On June 27, 2018 – four months and one day after oral arguments – the U.S. Supreme Court issued its ruling in Janus v. AFSCME. As expected, the court found that unions could not collect agency fees – also known as fair share fees – from bargaining unit employees who chose not to join the union. Fair share fees were used to help cover the cost of negotiation and defending the collective bargaining agreement.

The immediate impact of the Janus decision was that fair share fee-payers in unions with such provisions – including SEA/SEIU Local 1984 – no longer had fees deducted from their paychecks, leading to a drop in revenue for unions. This was the goal of the anti-worker forces that bankrolled the Janus case – starving unions of funds so that they could no longer help working people advocate for themselves.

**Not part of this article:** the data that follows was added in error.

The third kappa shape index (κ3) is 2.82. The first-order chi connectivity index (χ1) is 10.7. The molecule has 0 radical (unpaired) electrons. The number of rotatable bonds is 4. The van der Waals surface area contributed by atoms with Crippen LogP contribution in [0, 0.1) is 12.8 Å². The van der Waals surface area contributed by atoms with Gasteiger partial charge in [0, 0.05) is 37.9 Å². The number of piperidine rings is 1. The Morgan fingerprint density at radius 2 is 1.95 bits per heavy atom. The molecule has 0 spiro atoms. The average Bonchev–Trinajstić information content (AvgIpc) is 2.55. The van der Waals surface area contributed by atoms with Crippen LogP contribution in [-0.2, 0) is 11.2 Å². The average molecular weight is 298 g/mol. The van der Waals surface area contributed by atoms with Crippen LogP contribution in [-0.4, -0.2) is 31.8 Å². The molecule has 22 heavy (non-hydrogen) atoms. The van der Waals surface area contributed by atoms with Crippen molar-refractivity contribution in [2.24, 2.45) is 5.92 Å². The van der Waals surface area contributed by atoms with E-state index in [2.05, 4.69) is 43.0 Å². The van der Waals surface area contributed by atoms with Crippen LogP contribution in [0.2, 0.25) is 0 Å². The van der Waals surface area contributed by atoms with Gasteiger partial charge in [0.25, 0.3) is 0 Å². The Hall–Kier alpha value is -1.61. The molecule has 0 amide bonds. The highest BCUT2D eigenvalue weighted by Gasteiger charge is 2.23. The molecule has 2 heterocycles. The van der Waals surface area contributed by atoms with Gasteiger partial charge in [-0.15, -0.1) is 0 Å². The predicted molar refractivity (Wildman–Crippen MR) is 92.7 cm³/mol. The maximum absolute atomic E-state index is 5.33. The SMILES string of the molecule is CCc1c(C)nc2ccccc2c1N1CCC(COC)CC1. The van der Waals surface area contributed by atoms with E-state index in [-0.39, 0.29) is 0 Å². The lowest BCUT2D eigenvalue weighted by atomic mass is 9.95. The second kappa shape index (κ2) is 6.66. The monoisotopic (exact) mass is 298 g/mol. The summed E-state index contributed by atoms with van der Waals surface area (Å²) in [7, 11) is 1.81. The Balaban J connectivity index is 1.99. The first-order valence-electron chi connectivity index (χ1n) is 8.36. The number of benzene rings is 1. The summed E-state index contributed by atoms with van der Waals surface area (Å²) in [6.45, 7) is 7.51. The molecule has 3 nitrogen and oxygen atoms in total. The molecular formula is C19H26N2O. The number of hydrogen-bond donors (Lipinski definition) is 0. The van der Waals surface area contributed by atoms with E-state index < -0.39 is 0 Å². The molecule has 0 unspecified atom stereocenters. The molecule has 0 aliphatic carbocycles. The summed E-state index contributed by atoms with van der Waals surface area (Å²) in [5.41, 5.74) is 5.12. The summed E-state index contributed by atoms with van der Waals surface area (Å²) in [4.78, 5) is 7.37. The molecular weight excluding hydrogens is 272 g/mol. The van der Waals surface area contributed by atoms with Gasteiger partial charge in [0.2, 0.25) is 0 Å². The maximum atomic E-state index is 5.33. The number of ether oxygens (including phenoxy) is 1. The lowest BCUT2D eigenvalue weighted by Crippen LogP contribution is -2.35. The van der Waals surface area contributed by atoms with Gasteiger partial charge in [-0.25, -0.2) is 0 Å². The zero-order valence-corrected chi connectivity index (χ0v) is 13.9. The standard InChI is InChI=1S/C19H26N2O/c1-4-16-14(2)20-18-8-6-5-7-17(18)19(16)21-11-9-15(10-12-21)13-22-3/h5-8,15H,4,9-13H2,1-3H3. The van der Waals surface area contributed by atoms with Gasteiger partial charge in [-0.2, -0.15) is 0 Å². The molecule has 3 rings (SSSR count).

Thankfully we were prepared to withstand this adverse decision and it has only strengthened the resolve of our members to stick together and encourage their colleagues to join.

Ken Roos, the SEA's stalwart First Vice President, died this summer after a brief illness. The effects of his loss continue to ripple through the union and the Concord community.

Ken Roos, the SEA’s stalwart First Vice President, died this summer after a brief illness. The effects of his loss continue to ripple through the union and the Concord community.

Losing Ken Roos

This summer, the union suffered a massive loss, as First Vice President Ken Roos died after a brief illness. As an executive board member, Ken had a massive impact on the union’s decision-making process, but Ken made his impact known every day with his constant presence.